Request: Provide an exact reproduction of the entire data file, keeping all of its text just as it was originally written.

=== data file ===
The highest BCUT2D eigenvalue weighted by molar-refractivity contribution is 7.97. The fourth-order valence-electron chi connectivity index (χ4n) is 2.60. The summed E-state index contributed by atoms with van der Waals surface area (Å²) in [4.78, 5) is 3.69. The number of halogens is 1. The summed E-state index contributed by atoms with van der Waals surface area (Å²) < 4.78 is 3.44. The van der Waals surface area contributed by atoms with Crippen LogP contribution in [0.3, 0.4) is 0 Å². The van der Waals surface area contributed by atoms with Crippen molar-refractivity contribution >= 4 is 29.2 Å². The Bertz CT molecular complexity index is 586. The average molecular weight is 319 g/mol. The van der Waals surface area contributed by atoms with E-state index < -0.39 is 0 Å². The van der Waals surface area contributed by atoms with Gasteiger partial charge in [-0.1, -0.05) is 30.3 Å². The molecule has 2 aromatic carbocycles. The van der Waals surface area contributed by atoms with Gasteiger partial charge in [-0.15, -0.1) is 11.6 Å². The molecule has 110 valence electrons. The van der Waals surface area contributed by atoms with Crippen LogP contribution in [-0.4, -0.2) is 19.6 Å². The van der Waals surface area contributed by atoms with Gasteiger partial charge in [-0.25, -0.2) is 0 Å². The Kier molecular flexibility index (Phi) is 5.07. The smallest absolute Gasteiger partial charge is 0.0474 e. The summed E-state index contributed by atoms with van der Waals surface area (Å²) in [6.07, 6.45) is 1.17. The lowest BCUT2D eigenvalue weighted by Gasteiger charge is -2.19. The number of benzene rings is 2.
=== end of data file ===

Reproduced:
The highest BCUT2D eigenvalue weighted by molar-refractivity contribution is 7.97. The fourth-order valence-electron chi connectivity index (χ4n) is 2.60. The summed E-state index contributed by atoms with van der Waals surface area (Å²) in [4.78, 5) is 3.69. The number of halogens is 1. The summed E-state index contributed by atoms with van der Waals surface area (Å²) < 4.78 is 3.44. The van der Waals surface area contributed by atoms with Crippen LogP contribution in [0.3, 0.4) is 0 Å². The van der Waals surface area contributed by atoms with Crippen molar-refractivity contribution >= 4 is 29.2 Å². The Bertz CT molecular complexity index is 586. The average molecular weight is 319 g/mol. The van der Waals surface area contributed by atoms with E-state index < -0.39 is 0 Å². The van der Waals surface area contributed by atoms with Gasteiger partial charge in [-0.1, -0.05) is 30.3 Å². The molecule has 2 aromatic carbocycles. The van der Waals surface area contributed by atoms with Gasteiger partial charge in [-0.15, -0.1) is 11.6 Å². The molecule has 110 valence electrons. The van der Waals surface area contributed by atoms with Crippen LogP contribution in [-0.4, -0.2) is 19.6 Å². The van der Waals surface area contributed by atoms with Gasteiger partial charge in [-0.25, -0.2) is 0 Å². The Kier molecular flexibility index (Phi) is 5.07. The smallest absolute Gasteiger partial charge is 0.0474 e. The summed E-state index contributed by atoms with van der Waals surface area (Å²) in [6.07, 6.45) is 1.17. The lowest BCUT2D eigenvalue weighted by Gasteiger charge is -2.19. The number of benzene rings is 2.